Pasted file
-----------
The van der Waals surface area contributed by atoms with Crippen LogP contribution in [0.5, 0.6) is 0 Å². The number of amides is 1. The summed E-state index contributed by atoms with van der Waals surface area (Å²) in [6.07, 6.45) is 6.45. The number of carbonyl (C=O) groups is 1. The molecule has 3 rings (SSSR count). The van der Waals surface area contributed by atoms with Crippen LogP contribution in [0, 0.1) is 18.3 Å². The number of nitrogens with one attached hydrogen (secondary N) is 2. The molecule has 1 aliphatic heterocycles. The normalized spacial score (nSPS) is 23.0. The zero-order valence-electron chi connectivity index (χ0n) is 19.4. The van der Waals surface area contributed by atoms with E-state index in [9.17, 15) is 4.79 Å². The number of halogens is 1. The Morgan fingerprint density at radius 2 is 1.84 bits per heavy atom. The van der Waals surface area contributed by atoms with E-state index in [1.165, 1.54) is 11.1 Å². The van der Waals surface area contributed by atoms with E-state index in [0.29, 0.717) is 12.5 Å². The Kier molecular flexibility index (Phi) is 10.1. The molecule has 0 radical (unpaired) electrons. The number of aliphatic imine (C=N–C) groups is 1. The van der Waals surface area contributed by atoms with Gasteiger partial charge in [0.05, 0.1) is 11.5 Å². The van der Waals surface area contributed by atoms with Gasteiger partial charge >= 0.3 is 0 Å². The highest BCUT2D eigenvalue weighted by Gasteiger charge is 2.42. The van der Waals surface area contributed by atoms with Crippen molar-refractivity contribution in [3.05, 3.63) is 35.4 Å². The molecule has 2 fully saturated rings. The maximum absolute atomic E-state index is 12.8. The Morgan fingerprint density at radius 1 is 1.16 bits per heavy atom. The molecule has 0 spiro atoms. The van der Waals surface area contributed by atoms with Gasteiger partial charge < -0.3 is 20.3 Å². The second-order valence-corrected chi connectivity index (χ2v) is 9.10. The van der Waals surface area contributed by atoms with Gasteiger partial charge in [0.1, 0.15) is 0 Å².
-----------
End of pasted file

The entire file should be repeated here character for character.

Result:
The van der Waals surface area contributed by atoms with Crippen LogP contribution in [0.5, 0.6) is 0 Å². The number of amides is 1. The summed E-state index contributed by atoms with van der Waals surface area (Å²) in [6.07, 6.45) is 6.45. The number of carbonyl (C=O) groups is 1. The molecule has 3 rings (SSSR count). The van der Waals surface area contributed by atoms with Crippen LogP contribution in [0, 0.1) is 18.3 Å². The number of nitrogens with one attached hydrogen (secondary N) is 2. The molecule has 1 aliphatic heterocycles. The normalized spacial score (nSPS) is 23.0. The zero-order valence-electron chi connectivity index (χ0n) is 19.4. The van der Waals surface area contributed by atoms with E-state index in [9.17, 15) is 4.79 Å². The number of halogens is 1. The Morgan fingerprint density at radius 2 is 1.84 bits per heavy atom. The van der Waals surface area contributed by atoms with E-state index in [1.165, 1.54) is 11.1 Å². The van der Waals surface area contributed by atoms with E-state index in [0.29, 0.717) is 12.5 Å². The Kier molecular flexibility index (Phi) is 10.1. The molecule has 0 radical (unpaired) electrons. The number of aliphatic imine (C=N–C) groups is 1. The van der Waals surface area contributed by atoms with Gasteiger partial charge in [0.05, 0.1) is 11.5 Å². The van der Waals surface area contributed by atoms with Gasteiger partial charge >= 0.3 is 0 Å². The highest BCUT2D eigenvalue weighted by Gasteiger charge is 2.42. The van der Waals surface area contributed by atoms with Crippen molar-refractivity contribution in [3.05, 3.63) is 35.4 Å². The molecule has 2 fully saturated rings. The maximum absolute atomic E-state index is 12.8. The Morgan fingerprint density at radius 1 is 1.16 bits per heavy atom. The molecule has 0 spiro atoms. The van der Waals surface area contributed by atoms with Gasteiger partial charge < -0.3 is 20.3 Å². The second-order valence-corrected chi connectivity index (χ2v) is 9.10. The van der Waals surface area contributed by atoms with Gasteiger partial charge in [0.1, 0.15) is 0 Å².